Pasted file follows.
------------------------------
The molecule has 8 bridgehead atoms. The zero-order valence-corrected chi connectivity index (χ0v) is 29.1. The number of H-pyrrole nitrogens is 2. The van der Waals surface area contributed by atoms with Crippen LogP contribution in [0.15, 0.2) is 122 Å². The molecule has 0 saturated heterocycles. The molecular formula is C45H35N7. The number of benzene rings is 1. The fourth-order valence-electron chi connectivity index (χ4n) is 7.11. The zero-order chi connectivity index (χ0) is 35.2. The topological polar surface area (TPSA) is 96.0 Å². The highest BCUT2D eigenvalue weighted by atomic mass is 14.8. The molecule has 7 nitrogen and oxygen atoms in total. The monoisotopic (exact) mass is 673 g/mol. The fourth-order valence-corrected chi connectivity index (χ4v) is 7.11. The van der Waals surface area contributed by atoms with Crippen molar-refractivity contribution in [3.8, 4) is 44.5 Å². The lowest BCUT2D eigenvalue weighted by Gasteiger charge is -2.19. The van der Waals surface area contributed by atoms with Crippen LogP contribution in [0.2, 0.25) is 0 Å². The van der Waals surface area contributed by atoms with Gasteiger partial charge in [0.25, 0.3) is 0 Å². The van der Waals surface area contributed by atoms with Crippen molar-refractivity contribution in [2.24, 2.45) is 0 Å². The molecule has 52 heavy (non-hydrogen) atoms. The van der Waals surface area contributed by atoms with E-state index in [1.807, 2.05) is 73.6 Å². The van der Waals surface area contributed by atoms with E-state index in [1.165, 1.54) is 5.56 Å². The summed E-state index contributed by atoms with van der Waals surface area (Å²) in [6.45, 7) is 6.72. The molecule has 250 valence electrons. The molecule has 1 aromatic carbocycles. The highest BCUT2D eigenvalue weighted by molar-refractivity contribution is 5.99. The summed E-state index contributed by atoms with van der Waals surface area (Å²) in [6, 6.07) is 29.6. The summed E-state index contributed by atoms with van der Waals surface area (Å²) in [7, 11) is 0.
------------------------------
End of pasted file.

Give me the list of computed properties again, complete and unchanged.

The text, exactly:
The molecule has 8 bridgehead atoms. The zero-order valence-corrected chi connectivity index (χ0v) is 29.1. The number of H-pyrrole nitrogens is 2. The van der Waals surface area contributed by atoms with Crippen LogP contribution in [0.15, 0.2) is 122 Å². The molecule has 0 saturated heterocycles. The molecular formula is C45H35N7. The number of benzene rings is 1. The fourth-order valence-electron chi connectivity index (χ4n) is 7.11. The zero-order chi connectivity index (χ0) is 35.2. The topological polar surface area (TPSA) is 96.0 Å². The highest BCUT2D eigenvalue weighted by atomic mass is 14.8. The molecule has 7 nitrogen and oxygen atoms in total. The monoisotopic (exact) mass is 673 g/mol. The fourth-order valence-corrected chi connectivity index (χ4v) is 7.11. The van der Waals surface area contributed by atoms with Crippen molar-refractivity contribution in [3.8, 4) is 44.5 Å². The lowest BCUT2D eigenvalue weighted by Gasteiger charge is -2.19. The van der Waals surface area contributed by atoms with Crippen LogP contribution in [0.2, 0.25) is 0 Å². The van der Waals surface area contributed by atoms with Gasteiger partial charge in [0.25, 0.3) is 0 Å². The van der Waals surface area contributed by atoms with Crippen molar-refractivity contribution in [2.24, 2.45) is 0 Å². The molecule has 52 heavy (non-hydrogen) atoms. The van der Waals surface area contributed by atoms with E-state index in [1.807, 2.05) is 73.6 Å². The van der Waals surface area contributed by atoms with E-state index in [1.165, 1.54) is 5.56 Å². The summed E-state index contributed by atoms with van der Waals surface area (Å²) in [6.45, 7) is 6.72. The molecule has 250 valence electrons. The molecule has 1 aromatic carbocycles. The highest BCUT2D eigenvalue weighted by molar-refractivity contribution is 5.99. The summed E-state index contributed by atoms with van der Waals surface area (Å²) in [6, 6.07) is 29.6. The summed E-state index contributed by atoms with van der Waals surface area (Å²) in [7, 11) is 0.